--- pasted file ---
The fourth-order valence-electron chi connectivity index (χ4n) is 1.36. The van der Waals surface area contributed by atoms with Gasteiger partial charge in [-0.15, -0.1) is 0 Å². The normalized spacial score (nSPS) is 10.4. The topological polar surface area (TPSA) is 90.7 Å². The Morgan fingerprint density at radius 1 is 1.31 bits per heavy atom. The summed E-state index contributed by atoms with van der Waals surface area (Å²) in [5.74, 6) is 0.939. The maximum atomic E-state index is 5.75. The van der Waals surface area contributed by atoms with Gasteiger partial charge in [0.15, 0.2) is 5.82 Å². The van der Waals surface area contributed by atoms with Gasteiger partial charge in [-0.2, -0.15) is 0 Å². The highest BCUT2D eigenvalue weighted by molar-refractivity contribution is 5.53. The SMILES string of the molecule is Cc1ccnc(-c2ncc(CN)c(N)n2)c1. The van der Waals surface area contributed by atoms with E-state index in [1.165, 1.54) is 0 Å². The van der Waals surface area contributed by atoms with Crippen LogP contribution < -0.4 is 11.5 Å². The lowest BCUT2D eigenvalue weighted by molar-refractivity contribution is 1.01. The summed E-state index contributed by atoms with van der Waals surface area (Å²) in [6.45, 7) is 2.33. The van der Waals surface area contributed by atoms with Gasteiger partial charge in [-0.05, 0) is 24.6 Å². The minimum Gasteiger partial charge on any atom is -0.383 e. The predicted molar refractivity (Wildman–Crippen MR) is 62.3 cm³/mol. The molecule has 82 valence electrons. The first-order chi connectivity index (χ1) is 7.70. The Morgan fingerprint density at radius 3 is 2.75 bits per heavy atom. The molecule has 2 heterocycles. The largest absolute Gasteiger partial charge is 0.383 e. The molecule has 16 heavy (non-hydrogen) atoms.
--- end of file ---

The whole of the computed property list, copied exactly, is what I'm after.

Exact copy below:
The fourth-order valence-electron chi connectivity index (χ4n) is 1.36. The van der Waals surface area contributed by atoms with Gasteiger partial charge in [-0.15, -0.1) is 0 Å². The normalized spacial score (nSPS) is 10.4. The topological polar surface area (TPSA) is 90.7 Å². The Morgan fingerprint density at radius 1 is 1.31 bits per heavy atom. The summed E-state index contributed by atoms with van der Waals surface area (Å²) in [5.74, 6) is 0.939. The maximum atomic E-state index is 5.75. The van der Waals surface area contributed by atoms with Gasteiger partial charge in [0.15, 0.2) is 5.82 Å². The van der Waals surface area contributed by atoms with Gasteiger partial charge in [-0.2, -0.15) is 0 Å². The highest BCUT2D eigenvalue weighted by molar-refractivity contribution is 5.53. The SMILES string of the molecule is Cc1ccnc(-c2ncc(CN)c(N)n2)c1. The van der Waals surface area contributed by atoms with E-state index in [1.165, 1.54) is 0 Å². The van der Waals surface area contributed by atoms with Crippen LogP contribution < -0.4 is 11.5 Å². The lowest BCUT2D eigenvalue weighted by molar-refractivity contribution is 1.01. The summed E-state index contributed by atoms with van der Waals surface area (Å²) in [6.45, 7) is 2.33. The van der Waals surface area contributed by atoms with Gasteiger partial charge in [-0.05, 0) is 24.6 Å². The minimum Gasteiger partial charge on any atom is -0.383 e. The predicted molar refractivity (Wildman–Crippen MR) is 62.3 cm³/mol. The molecule has 82 valence electrons. The first-order chi connectivity index (χ1) is 7.70. The Morgan fingerprint density at radius 3 is 2.75 bits per heavy atom. The molecule has 2 heterocycles. The largest absolute Gasteiger partial charge is 0.383 e. The molecule has 16 heavy (non-hydrogen) atoms.